"As you know 'blood clot' means blood cells coming together to form a strong clot that forms and sticks together to keep the wound sealed enabling it to repair. The Parachute Regiment's 'blood clot' acts the same, whether downtown scrapping or in some far away country fighting alongside each other. Our maroon berets come together, they stick together, they close ranks forming the blood clot and fight against anything that comes their way." (Jake Scott)
When the 3 Para battle group departed for Helmand Province, south Afghanistan, nobody really knew what to expect. Within a month of being on the ground the first of many contacts between the Taliban and British forces began. The British government and media were in shock - for the men on the ground it was what they were trained for. As weeks went on the fighting increased. Resources and manning were poor but for the Paras it was too late - it was back to basics, living in holes in the ground in 60 degree temperatures, often in small numbers and under constant attack from the Taliban. It looked as if it was going to be a long six months... 'Blood Clot' is a personal account of the Parachute Regiment's ferocious tour of duty in Helmand Province, Afghanistan 2006 by a man who was involved in the thick of the action.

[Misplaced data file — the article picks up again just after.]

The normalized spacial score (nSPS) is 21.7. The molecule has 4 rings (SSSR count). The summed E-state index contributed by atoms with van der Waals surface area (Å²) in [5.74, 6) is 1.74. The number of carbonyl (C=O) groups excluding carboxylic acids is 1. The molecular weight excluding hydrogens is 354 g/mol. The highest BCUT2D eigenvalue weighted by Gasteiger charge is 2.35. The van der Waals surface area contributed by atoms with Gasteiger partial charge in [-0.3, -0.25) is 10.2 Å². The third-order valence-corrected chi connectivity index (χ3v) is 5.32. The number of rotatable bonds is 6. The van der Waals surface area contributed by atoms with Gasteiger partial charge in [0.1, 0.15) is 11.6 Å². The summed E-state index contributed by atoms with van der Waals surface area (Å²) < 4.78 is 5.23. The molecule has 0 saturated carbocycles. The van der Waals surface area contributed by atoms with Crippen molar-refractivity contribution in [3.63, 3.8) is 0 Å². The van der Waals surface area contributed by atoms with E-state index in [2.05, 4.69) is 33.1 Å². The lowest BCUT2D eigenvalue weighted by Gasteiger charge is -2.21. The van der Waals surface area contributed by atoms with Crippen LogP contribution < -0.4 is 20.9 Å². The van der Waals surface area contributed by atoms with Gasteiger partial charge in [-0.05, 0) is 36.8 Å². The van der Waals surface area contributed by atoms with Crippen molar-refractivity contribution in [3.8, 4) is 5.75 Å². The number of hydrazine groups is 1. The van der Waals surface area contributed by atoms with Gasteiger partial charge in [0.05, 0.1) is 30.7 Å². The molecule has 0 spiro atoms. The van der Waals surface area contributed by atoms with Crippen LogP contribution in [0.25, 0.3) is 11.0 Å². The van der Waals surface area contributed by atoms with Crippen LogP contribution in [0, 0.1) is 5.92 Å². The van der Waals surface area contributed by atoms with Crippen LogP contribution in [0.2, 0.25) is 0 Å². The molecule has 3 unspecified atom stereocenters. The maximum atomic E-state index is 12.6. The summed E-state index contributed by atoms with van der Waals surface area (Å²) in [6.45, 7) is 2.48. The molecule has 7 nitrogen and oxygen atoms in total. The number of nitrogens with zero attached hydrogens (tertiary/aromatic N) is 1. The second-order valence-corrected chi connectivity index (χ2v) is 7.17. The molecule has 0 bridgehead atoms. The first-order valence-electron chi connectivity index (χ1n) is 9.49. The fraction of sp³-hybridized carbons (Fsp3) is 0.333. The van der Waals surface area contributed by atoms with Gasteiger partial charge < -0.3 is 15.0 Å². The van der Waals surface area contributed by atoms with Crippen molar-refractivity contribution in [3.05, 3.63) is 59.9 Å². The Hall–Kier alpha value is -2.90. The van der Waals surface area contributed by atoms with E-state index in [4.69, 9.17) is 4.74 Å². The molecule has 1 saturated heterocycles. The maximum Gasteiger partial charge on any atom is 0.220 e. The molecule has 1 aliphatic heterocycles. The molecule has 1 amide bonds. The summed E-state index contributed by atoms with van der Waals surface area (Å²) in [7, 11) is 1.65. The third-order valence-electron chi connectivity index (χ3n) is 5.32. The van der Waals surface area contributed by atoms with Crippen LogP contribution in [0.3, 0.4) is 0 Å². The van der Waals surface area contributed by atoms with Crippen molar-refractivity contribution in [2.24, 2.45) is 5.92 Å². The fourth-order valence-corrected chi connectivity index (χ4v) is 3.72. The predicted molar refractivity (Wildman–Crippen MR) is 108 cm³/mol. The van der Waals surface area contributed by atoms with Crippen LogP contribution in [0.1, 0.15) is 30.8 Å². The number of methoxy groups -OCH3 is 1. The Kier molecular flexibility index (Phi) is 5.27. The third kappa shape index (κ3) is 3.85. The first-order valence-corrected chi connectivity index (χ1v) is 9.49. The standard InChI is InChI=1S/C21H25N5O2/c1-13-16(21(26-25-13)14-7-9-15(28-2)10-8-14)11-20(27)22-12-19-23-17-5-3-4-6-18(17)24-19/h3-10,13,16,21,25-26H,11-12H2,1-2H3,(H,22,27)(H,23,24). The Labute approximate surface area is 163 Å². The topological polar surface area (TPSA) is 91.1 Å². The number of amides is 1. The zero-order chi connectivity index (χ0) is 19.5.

Born in 1981, Jake Scott joined the Parachute Regiment aged 17, and had already seen service around the world - including Iraq - before becoming part of a small reconnaissance team trained to operate behind enemy lines, known as 'the Patrols'. Jake and his mates probed, escorted and fought their way in and around some of the most dangerous areas in the whole of the Middle East - virgin Taliban country. After intensefighting against the odds, leaving dead Taliban soldiers in their wake and encountering some very near misses themselves, the Patrols platoon eventually ended their tour of duty. This is their story - the very beginning of the Afghan troubles in the south, the build up and lack of support and equipment in the initial stages, the close and dangerous fighting, the boredom of the open desert and the uncontrollable sadness of friends killed and injured around them.
The Paras and their battle group arrived in small numbers in Helmand in 2006. They set the example for others to follow for many years to come - the aggressiveness of the airborne soldier when it was called for, fighting the Taliban on their turf, up close and personal.
Author: Jake Scott
Features: HB, Spr